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Being right being wrong

There are about ten thousand ways a trade idea can go wrong. You don’t have to trade very long to seemingly encounter most of them in your first handful of trades! The goal, of course, is to manage behavior and to collapse all of those possibilities to a few scenarios and cases that will result in consistent action from the trader.

A look back at a trade idea: shorting XLE

At the end of last week (9/30/22), we were looking at some really great short setups in Energy stocks. Now, we knew these were potentially problematic trades. Energy has been a clearly leading sector since the first quarter of 2020, and, at various points, was more or less the only sector holding the market up.

This type of sector leadership tends to be persistent, which means that betting against it is usually a losing proposition. Still, leadership does rotate, and former leaders (Tech, for instance) often give up that leadership with volatile collapses.

So, we knew we were proposing a trade idea that would… to put it mildly… not be boring! It was reasonable to expect a quick resolution in either direction.

The best kind of failure

Most of our trading in recent years has been trading consolidations (flags, ledges, triangles) in trends, or at structural points where trends might be starting. I’ve written, literally, hundreds of thousands of words on these patterns, but let’s focus on one clear advantage: if you enter them correctly, you can often dodge losing trades with no loss.

This simply means waiting for a breakdown to enter. You can define the confines of the pattern with a trendline, with pivot points, with lower timeframe patterns—lots of things work, but you need the confirmation of price movement outside the pattern to trigger you into a trade.

Once you’re in, you need confirmation of momentum to hold the trade. The easiest way to do this is to simply look at the close of the bar that gets you in the trade. If that close shows strong momentum (in this specific case, weakness), then you hold the trade. Otherwise, you get out.

The most important mental skill for success

This strategy will result in small wins and losses that largely (but maybe not completely) offset each other. However, if you aren’t disciplined and hold some of the losing trades too long, you’ll accumulate enough and large enough losses to do some damage, so this brings us to the key skill: flexibility.

“Strong opinions, weekly held” is the motto we live by. As a trader, you are taking significant risk—it’s not that each decision is life and death, but there are serious consequences to our decisions. Make the wrong decision, and you can lose everything you own… and, for too many traders, it actually has been life and death.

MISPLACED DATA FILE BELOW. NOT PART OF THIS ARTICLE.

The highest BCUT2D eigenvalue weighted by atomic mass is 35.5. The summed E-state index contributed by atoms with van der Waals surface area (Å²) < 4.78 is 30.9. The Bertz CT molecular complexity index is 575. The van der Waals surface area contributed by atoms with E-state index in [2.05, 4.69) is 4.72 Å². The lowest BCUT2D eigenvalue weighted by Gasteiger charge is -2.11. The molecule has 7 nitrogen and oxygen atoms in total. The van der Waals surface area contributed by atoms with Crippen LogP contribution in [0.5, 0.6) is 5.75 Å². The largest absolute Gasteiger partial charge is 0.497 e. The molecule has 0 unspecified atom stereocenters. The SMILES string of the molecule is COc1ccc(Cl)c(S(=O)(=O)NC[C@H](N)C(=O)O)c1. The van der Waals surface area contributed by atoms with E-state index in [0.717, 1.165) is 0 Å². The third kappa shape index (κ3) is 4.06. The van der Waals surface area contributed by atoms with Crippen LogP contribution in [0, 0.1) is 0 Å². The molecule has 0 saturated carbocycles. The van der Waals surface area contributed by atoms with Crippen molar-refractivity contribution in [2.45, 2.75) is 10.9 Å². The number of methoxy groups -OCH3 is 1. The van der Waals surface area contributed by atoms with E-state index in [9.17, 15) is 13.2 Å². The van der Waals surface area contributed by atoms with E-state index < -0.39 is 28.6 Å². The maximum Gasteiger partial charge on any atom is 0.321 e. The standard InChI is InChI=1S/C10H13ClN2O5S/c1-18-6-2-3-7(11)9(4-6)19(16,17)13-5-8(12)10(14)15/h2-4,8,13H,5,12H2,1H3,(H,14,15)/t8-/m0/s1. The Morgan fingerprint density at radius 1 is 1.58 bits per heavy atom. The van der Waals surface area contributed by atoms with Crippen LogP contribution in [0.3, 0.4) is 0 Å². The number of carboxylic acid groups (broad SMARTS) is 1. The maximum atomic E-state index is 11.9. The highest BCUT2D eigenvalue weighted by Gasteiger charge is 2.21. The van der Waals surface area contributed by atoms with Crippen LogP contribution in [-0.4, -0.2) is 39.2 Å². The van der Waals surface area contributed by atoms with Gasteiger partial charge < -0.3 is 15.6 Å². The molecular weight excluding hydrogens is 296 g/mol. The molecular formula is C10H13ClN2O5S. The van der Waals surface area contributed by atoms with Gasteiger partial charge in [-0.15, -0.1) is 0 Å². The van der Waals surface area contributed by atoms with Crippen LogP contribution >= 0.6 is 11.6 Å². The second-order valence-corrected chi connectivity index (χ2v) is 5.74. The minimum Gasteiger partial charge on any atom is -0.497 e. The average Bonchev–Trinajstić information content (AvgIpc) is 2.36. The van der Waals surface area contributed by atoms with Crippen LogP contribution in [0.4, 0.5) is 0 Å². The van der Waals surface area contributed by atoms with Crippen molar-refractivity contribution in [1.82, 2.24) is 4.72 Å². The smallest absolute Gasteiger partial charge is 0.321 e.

So, to have the guts to step up and put on a position takes some very strong opinions! If I’m wrong, I’m going to lose money, and if I’m wrong and stupid I could lose a lot of money. But the real secret is in “loosely held”, and this is a most unnatural thing for humans.

Think about the all of the fervor over politics and Covid we’ve seen over the past year. How do people generally handle disagreements? Normal people dig in deeper, seek confirmation, and ignore (or explain away) evidence that contradicts their opinions. Separating someone from their opinion is often almost impossible!

This is how normal human thought works, but traders must be different. Traders must be willing to have a very strong opinion—the strongest in the world, perhaps… the most certain—and then to change it instantly when the right information contradicts that opinion.

Trading consolidations with flexibility

And this little trade idea provides a great example of that. Over the weekend, we loved the pattern in the index—we spent quite a bit of time looking at probably a hundred individual names, and were ready to short the best examples early Monday morning. We’d considered how to hedge trades, how much correlated exposure we were comfortable with. In short, we were all over this short.

And what happened? Monday morning, the XLE (and nearly every stock in the sector) gapped up with a very large gap. We simply could not have been more wrong if we had tried—the shorts were perfectly, exactly, almost beautifully wrong. So what did we do?

Absolutely nothing. The P&L impact of this stunning pattern failure was absolutely zero—no trades were entered because we had no downside breakouts, and certainly no confirmation. The market did not care about our opinion, or the time we had put in to craft solid trade ideas.

Final lessons

This started out as a blog about how to trade a technical pattern. And that is important: if you’re trading consolidation patterns (and I think most traders should be!), enter with a break of the pattern, get out of bad trades, and only hold with confirming momentum. That’s a simple lesson, but I think the psychological skills needed to hammer that lesson into consistent behavior are not so easily grasped.

You’ll be wrong trading, and often. With some kinds of trading, you’ll be wrong about half the time. It’s fine to be wrong—but staying wrong… that’s the problem. You get many choices in trading, and the choice to lose your opinion or your money is one you’ll be offered many times.

Make the right choice, and you can build a fortune. Make the wrong choice, and you won’t be a trader.


Adam Grimes has over two decades of experience in the industry as a trader, analyst and system developer. The author of a best-selling trading book, he has traded for his own account, for a top prop firm, and spent several years at the New York Mercantile Exchange. He focuses on the intersection of quantitative analysis and discretionary trading, and has a talent for teaching and helping traders find their own way in the market.